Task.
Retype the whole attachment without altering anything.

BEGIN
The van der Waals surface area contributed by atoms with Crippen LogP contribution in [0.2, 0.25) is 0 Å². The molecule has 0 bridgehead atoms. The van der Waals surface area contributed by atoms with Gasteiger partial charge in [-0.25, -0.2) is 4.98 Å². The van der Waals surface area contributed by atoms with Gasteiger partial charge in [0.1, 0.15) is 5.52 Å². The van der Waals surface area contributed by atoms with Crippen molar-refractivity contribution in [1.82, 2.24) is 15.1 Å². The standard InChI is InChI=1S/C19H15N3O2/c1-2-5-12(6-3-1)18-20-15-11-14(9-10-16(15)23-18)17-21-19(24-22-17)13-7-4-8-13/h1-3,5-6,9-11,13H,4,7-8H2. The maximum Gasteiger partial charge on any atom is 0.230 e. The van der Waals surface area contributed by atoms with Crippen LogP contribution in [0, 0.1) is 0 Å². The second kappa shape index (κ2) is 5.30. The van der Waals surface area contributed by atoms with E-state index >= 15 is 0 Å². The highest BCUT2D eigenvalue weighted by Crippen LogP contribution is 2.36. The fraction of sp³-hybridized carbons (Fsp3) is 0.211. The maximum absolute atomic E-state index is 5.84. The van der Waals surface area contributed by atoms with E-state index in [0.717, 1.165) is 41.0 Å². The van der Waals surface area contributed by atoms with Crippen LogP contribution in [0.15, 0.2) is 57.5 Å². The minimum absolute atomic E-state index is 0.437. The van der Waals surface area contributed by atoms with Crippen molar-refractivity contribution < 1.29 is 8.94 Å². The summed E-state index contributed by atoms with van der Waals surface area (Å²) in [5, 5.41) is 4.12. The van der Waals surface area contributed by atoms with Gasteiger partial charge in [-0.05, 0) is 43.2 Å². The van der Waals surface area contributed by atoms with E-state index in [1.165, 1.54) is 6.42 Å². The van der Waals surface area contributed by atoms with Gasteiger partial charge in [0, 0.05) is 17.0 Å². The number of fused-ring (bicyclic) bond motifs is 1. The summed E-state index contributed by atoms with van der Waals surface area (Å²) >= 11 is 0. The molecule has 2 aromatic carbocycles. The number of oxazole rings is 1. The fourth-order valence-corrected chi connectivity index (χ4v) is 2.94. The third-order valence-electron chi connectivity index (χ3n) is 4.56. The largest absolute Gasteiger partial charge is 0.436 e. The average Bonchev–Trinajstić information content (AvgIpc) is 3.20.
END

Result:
The van der Waals surface area contributed by atoms with Crippen LogP contribution in [0.2, 0.25) is 0 Å². The molecule has 0 bridgehead atoms. The van der Waals surface area contributed by atoms with Gasteiger partial charge in [-0.25, -0.2) is 4.98 Å². The van der Waals surface area contributed by atoms with Gasteiger partial charge in [0.1, 0.15) is 5.52 Å². The van der Waals surface area contributed by atoms with Crippen molar-refractivity contribution in [1.82, 2.24) is 15.1 Å². The standard InChI is InChI=1S/C19H15N3O2/c1-2-5-12(6-3-1)18-20-15-11-14(9-10-16(15)23-18)17-21-19(24-22-17)13-7-4-8-13/h1-3,5-6,9-11,13H,4,7-8H2. The maximum Gasteiger partial charge on any atom is 0.230 e. The van der Waals surface area contributed by atoms with Crippen LogP contribution in [0, 0.1) is 0 Å². The second kappa shape index (κ2) is 5.30. The van der Waals surface area contributed by atoms with E-state index >= 15 is 0 Å². The highest BCUT2D eigenvalue weighted by Crippen LogP contribution is 2.36. The fraction of sp³-hybridized carbons (Fsp3) is 0.211. The maximum absolute atomic E-state index is 5.84. The van der Waals surface area contributed by atoms with E-state index in [0.717, 1.165) is 41.0 Å². The van der Waals surface area contributed by atoms with Crippen LogP contribution in [0.15, 0.2) is 57.5 Å². The minimum absolute atomic E-state index is 0.437. The van der Waals surface area contributed by atoms with Crippen molar-refractivity contribution < 1.29 is 8.94 Å². The summed E-state index contributed by atoms with van der Waals surface area (Å²) in [5, 5.41) is 4.12. The van der Waals surface area contributed by atoms with Gasteiger partial charge in [-0.05, 0) is 43.2 Å². The van der Waals surface area contributed by atoms with E-state index in [1.165, 1.54) is 6.42 Å². The van der Waals surface area contributed by atoms with Gasteiger partial charge in [0, 0.05) is 17.0 Å². The number of fused-ring (bicyclic) bond motifs is 1. The summed E-state index contributed by atoms with van der Waals surface area (Å²) >= 11 is 0. The molecule has 2 aromatic carbocycles. The number of oxazole rings is 1. The fourth-order valence-corrected chi connectivity index (χ4v) is 2.94. The third-order valence-electron chi connectivity index (χ3n) is 4.56. The largest absolute Gasteiger partial charge is 0.436 e. The average Bonchev–Trinajstić information content (AvgIpc) is 3.20.